Even though we lived in the city, my father remained true to his southern roots and was devoted to growing all types of things from the soil. And he consulted his Farmer’s Almanac and later the Weather Channel regularly to inform his urban gardening plans. I have to admit that I did not grow up with a spoken consciousness about the solstice. But considering the bounty of his garden each year, I know my father respected the solstice as a time of transition into a season of dormancy necessary for the new growth in his garden.
Last night marked an historic moment in the earth’s sky. For the first time since 1544, the earth aligned directly with the sun and moon, which cast a shadow on the moon’s face. This all happened on Winter Solstice, which is the longest night and shortest day of the year. For many, darkness is associated with negative things, but we also know that darkness is the birthplace of dawn — of light.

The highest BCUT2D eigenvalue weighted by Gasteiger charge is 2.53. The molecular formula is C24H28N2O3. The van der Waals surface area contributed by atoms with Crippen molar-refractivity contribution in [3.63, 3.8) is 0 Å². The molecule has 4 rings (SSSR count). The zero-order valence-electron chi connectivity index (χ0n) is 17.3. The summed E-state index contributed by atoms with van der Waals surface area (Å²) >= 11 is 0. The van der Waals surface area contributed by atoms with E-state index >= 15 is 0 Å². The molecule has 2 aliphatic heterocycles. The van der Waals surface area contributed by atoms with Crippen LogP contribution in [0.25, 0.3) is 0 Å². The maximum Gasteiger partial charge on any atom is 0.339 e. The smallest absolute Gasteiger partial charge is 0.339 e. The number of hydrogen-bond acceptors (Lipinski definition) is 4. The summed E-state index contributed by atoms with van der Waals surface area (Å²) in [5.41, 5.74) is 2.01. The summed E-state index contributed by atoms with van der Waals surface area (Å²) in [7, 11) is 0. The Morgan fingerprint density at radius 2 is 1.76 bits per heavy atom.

Nature is a generous teacher and model for how we might live our lives. Those flowers in my father’s garden regenerated and bloomed after a period of barren stillness in winter. So too, can we retreat into contemplation of those things we want to be born into our own lives for the new year, and we can allow anything that no longer serves our highest good to die away.
In this rare solar event as light recedes, perhaps we can take a moment to imagine the world we want to live in. What thoughts, ideas, or circumstances no longer serve you? How might we bloom differently or commit to change in the world to prepare for the sun that is certain to rise?